By Grant Smith and Salma El Wardany
Royal Dutch Shell Plc, the world’s largest oil trader, is said to have loaded its first crude from Libya in five years over the weekend, adding to evidence of the OPEC nation’s comeback.
The cargo on Saturday is for 600,000 barrels of crude from the Zueitina port, according to two people familiar with the matter who asked not to be identified because the information is private. A Shell spokesperson declined to comment on the shipment, but said the company’s Shell International Trading & Shipping “has a history marketing Libyan crudes. We welcome new business opportunities with Libya’s National Oil Corp.”
Mustafa Sanalla, chairman of the NOC, didn’t answer phone calls seeking comment.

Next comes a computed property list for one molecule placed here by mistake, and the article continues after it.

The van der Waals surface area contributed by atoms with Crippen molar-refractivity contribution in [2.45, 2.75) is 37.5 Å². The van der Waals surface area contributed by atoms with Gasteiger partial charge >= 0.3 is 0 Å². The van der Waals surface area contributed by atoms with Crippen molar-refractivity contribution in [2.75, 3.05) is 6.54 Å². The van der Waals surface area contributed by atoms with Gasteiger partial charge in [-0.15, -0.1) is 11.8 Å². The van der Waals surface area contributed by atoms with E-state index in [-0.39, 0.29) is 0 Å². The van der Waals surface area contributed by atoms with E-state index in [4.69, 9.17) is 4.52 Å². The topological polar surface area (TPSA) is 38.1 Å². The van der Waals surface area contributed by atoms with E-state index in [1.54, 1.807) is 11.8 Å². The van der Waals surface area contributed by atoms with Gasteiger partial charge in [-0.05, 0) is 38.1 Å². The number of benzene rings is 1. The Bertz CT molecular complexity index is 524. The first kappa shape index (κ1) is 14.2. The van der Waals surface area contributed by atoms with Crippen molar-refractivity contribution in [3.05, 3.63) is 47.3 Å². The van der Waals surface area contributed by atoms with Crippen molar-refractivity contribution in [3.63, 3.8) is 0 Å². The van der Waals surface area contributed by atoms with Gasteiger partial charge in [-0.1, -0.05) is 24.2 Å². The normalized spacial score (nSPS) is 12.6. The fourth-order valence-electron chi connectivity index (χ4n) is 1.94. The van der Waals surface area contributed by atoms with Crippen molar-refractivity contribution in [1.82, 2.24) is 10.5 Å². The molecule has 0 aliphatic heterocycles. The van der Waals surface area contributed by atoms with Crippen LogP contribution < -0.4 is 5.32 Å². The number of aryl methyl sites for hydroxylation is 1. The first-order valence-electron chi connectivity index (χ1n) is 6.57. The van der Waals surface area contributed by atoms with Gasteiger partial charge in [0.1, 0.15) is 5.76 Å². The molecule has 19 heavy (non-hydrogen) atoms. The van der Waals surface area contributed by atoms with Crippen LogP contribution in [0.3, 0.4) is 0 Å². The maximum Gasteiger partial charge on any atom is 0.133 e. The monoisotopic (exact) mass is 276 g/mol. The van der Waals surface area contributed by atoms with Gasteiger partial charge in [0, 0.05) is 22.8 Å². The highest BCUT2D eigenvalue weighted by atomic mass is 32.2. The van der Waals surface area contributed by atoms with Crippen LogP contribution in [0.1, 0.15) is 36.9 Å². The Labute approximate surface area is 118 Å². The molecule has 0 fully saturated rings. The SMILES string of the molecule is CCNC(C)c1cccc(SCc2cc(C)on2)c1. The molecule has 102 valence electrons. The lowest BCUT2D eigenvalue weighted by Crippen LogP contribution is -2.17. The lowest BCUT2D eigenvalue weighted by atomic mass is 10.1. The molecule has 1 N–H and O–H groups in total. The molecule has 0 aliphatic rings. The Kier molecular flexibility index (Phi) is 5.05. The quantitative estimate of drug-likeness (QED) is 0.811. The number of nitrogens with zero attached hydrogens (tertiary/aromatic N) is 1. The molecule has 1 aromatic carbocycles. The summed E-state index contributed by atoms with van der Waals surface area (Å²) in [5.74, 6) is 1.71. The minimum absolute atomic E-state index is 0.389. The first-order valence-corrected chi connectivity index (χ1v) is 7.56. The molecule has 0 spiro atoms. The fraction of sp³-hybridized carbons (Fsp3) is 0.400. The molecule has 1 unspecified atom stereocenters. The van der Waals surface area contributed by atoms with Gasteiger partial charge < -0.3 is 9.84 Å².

Libya this year attracted Germany-based Wintershall AG and Russia’s Rosneft PJSC as investors amid signs of stability in the oil industry after years of civil war and political division. The nation is exempt from the supply cuts agreed to by the Organization of Petroleum Exporting Countries and allied producers. Crude output was 1.02 million barrels a day in July, a four-year high, according to data compiled by Bloomberg.
Libya isn’t planning to join any agreement to curb output until it reaches its target of 1.25 million barrels a day by December and can maintain that level, two people familiar said in July.
In 2005, Shell signed an exploration deal in Libya and five years later said gas found wasn’t in commercial quantities. Output and exports collapsed after the 2011 revolt against former leader Moammar Al Qaddafi. The country with Africa’s largest crude reserves pumped as much as 1.78 million barrels a day in 2008 and by 2011 it was down to as low as 45,000 barrels a day, Bloomberg data show.